Questions and answers demand context, so let’s do that.  Any argument that suggests that people are incapable of change is spurious or delusional.  Whether Clark has changed, or changed sufficiently must be answered by each fan; the Seahawks brass have affirmatively insisted that Clark did not need to change, which we should at the very least roll our eyes at, at least a little bit.

But there is very obviously a bigger question about what to do with players who commit acts of domestic violence.  Imposing a lifetime ban on players so convicted seems like a solution that is ripe for the kind of intersectional inequities brought about by race and class that have contributed to the utter blight that is our own carceral state, but doing nothing is equally a non-solution.  The answer, as it often does, must lie somewhere in between.

For me, there is no answer, just conflict.  I don’t not root for Clark, but what I do do is ambiguous at best.  My fandom resides between the poles of wishing Clark could be expelled from the game permanently and thinking there is nothing wrong, a murky middleground with no real special attraction or curb appeal.

In about six months, we’ll begin cheering again, in earnest.  Cheering is a vague act, though; when pressed, I’m not even sure what I’m cheering for.  Players, sure, but I don’t doubt that the feel of cheering, that gut-wrenching commingling of rage, horror, and elation, would dissipate even when the last of my favorite players is traded or cut, or retires.  So whatever it is, it isn’t just players. Coaches, maybe? Pete Carroll enraptured me with an attitude of let the people be who they want to be, up until he decided that that was too difficult, at least in some cases*, and our own white-shod field marshal has had his own troubling relationship with at least one dude who has very problematic views on women.  Maybe I’m not rooting for any singular human thing, so much as I am for the feeling itself, a state of being that is (supposed to be!) better than most drugs, without the side-effects or illegality.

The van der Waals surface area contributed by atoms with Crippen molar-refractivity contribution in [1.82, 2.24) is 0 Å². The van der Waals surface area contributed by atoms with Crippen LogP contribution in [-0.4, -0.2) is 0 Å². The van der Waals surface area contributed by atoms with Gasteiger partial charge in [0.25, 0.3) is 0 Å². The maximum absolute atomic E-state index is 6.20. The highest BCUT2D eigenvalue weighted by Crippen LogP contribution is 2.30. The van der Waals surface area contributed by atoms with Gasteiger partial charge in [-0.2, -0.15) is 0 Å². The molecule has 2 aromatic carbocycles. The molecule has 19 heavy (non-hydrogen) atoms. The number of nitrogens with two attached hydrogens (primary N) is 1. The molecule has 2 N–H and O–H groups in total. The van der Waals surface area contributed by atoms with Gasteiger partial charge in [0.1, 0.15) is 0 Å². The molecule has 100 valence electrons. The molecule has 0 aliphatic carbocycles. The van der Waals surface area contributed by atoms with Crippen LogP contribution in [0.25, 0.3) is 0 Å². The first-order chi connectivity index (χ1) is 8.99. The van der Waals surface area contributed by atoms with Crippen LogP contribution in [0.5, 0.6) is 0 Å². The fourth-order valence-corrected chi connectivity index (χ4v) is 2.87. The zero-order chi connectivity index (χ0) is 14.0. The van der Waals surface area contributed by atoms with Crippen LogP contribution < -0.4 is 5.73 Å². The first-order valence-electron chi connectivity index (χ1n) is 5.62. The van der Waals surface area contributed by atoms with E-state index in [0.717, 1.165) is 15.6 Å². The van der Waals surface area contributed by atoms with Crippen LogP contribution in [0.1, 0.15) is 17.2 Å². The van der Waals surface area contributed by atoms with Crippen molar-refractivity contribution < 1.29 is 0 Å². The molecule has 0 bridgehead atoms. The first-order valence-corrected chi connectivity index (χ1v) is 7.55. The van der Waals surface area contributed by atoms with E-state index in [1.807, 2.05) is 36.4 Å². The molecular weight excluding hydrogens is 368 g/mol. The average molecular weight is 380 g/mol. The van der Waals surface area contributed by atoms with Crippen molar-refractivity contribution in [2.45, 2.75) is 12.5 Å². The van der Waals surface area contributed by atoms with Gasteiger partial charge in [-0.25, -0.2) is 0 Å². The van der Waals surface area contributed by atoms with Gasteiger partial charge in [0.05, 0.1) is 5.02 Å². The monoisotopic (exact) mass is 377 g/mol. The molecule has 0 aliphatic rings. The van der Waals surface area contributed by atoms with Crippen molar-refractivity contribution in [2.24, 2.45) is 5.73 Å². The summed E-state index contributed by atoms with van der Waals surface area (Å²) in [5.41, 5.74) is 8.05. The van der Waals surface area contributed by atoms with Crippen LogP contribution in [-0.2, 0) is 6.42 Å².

* See, e.g., Michael Bennett

I don’t know.  What I do know, though, is that Frank Clark’s presence on that team that is the recipient of my fandom is a blemish.  Every time Clark makes a play, I struggle. Centering myself, here, though, is operative: my fandom is my own, so of course I’m being selfish, and cognizant of the simple fact that the Seahawks without Frank Clark would be a worse team.  But the upside? Peace of mind.

Like I said, it’s complicated.